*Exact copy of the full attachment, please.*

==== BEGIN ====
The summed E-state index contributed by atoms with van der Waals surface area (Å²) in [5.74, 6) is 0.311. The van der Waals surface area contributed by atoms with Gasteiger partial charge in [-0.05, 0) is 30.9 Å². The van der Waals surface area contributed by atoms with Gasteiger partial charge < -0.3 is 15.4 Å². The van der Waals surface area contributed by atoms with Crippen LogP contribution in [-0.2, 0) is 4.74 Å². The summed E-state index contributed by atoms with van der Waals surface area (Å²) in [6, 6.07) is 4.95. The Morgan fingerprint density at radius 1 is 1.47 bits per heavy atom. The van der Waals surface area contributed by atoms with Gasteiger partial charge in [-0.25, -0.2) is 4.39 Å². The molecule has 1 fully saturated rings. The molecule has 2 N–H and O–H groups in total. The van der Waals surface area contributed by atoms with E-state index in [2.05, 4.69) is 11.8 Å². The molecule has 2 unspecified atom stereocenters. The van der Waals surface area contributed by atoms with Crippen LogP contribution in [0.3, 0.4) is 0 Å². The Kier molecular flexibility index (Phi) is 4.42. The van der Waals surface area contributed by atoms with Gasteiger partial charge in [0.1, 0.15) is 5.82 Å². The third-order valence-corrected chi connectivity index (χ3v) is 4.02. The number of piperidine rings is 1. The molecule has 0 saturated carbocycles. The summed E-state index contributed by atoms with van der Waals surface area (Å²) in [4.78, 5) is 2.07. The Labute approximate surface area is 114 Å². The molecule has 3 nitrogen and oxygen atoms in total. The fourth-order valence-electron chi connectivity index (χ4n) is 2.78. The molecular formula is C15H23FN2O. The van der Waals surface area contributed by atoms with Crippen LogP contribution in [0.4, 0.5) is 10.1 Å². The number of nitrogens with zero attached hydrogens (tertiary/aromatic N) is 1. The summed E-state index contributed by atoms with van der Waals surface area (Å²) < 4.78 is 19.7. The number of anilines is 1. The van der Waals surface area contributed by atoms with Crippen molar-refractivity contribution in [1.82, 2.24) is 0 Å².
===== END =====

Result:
The summed E-state index contributed by atoms with van der Waals surface area (Å²) in [5.74, 6) is 0.311. The van der Waals surface area contributed by atoms with Gasteiger partial charge in [-0.05, 0) is 30.9 Å². The van der Waals surface area contributed by atoms with Gasteiger partial charge < -0.3 is 15.4 Å². The van der Waals surface area contributed by atoms with Crippen LogP contribution in [-0.2, 0) is 4.74 Å². The summed E-state index contributed by atoms with van der Waals surface area (Å²) in [6, 6.07) is 4.95. The Morgan fingerprint density at radius 1 is 1.47 bits per heavy atom. The van der Waals surface area contributed by atoms with Gasteiger partial charge in [-0.25, -0.2) is 4.39 Å². The molecule has 1 fully saturated rings. The molecule has 2 N–H and O–H groups in total. The van der Waals surface area contributed by atoms with E-state index in [2.05, 4.69) is 11.8 Å². The molecule has 2 unspecified atom stereocenters. The van der Waals surface area contributed by atoms with Crippen LogP contribution in [0.3, 0.4) is 0 Å². The Kier molecular flexibility index (Phi) is 4.42. The van der Waals surface area contributed by atoms with Gasteiger partial charge in [0.1, 0.15) is 5.82 Å². The third-order valence-corrected chi connectivity index (χ3v) is 4.02. The number of piperidine rings is 1. The molecule has 0 saturated carbocycles. The summed E-state index contributed by atoms with van der Waals surface area (Å²) in [4.78, 5) is 2.07. The Labute approximate surface area is 114 Å². The molecule has 3 nitrogen and oxygen atoms in total. The fourth-order valence-electron chi connectivity index (χ4n) is 2.78. The molecular formula is C15H23FN2O. The van der Waals surface area contributed by atoms with Crippen LogP contribution in [0.4, 0.5) is 10.1 Å². The number of nitrogens with zero attached hydrogens (tertiary/aromatic N) is 1. The summed E-state index contributed by atoms with van der Waals surface area (Å²) < 4.78 is 19.7. The number of anilines is 1. The van der Waals surface area contributed by atoms with Crippen molar-refractivity contribution in [1.82, 2.24) is 0 Å².